Residual generation is a buffer on top of reserves that generators are not paid for if it is not used. Transpower will typically issue a low residual Customer Advice Notice (CAN) if residual generation is forecast to drop below 200 MW for any trading period. The CAN calls for more generation to be made available, or demand to be cut. 

Transpower cannot instruct generators to offer capacity. It can only make information available about expected supply and demand, and it is then up to generators to decide how much capacity to offer and at what price. 

The electricity market – ‘the stack’

For every trading period (30 minutes), generators offer their generation into the market at a certain price and volume. Offers from generators are ranked from the lowest priced “spot” offer to the highest and placed in a stack. In its role as the System Operator, Transpower then takes offers from the cheapest to the most expensive in each trading period until there is enough electricity to power the country and provide for reserve generation. All offers that are taken from the stack then get paid the same amount as the highest offer taken. This is called the spot price for the trading period. 

Transpower takes the lowest combination of offers from generators to most efficiently meet demand. If cheaper renewable energy from hydro schemes and wind farms meets the bulk of demand then spot prices will be lower, but if more expensive thermal generation like coal and gas is needed then all generators will receive higher spot prices and the total cost to the system will be higher.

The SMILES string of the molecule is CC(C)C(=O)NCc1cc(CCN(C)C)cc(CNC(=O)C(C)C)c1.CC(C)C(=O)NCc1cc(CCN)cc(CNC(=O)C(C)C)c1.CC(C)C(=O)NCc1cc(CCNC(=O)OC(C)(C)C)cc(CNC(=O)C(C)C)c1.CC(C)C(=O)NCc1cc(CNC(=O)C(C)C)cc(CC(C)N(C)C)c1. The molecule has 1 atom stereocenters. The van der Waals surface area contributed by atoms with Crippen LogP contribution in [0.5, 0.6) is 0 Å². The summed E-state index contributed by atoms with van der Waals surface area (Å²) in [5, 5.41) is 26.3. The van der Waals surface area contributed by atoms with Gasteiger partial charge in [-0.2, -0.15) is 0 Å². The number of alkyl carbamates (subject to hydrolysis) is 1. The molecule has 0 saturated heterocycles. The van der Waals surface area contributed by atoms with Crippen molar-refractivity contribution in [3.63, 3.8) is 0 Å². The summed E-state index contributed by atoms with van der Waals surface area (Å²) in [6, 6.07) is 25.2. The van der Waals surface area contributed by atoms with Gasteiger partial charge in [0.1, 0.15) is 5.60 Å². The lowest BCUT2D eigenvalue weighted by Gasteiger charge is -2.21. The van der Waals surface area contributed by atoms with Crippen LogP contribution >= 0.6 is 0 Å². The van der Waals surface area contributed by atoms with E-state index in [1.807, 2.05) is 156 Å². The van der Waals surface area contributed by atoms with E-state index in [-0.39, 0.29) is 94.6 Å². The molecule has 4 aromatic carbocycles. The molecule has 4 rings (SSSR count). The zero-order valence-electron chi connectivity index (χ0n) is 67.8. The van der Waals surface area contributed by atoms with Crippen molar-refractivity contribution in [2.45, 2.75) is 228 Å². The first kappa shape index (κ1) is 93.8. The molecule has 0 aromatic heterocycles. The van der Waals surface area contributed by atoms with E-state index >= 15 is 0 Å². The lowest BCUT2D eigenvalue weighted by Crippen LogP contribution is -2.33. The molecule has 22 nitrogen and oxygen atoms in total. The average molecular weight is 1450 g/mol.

Most electricity consumers don’t tend to notice these real-time price fluctuations because they buy their electricity from retailers on fixed contracts. Other major buyers of electricity may take out hedge contracts to smooth out volatility in spot prices. 

Discretionary demand – hot water control

Local electricity lines companies are able to turn some hot water cylinders on and off without affecting supply of other electricity to the premises. An average hot water cylinder contains approximately one day’s hot water usage and needs approximately 3-4 hours of heating per day to recharge. This means if it is turned off for a short period, consumers are unlikely to see any impact on their hot water supply. 

Every winter electricity lines company use hot water ripple control to manage load on the network to ensure it is not overloaded, during network issues and during maintenance. 

Discretionary demand – major industrial users 

Enhancements to dispatchable demand that took effect on 27 April as part of real-time pricing will allow large industrial consumers connected directly to the national electricity transmission grid to use discretionary demand to limit their exposure to high spot prices. They can do this by bidding controllable load into the wholesale market when prices are high and/or offering it as interruptible load in the instantaneous reserves market. 

Transpower can also ask large industrial customers to switch off discretionary demand in a grid emergency. Discretionary demand is typically electricity that is not needed for critical business processes.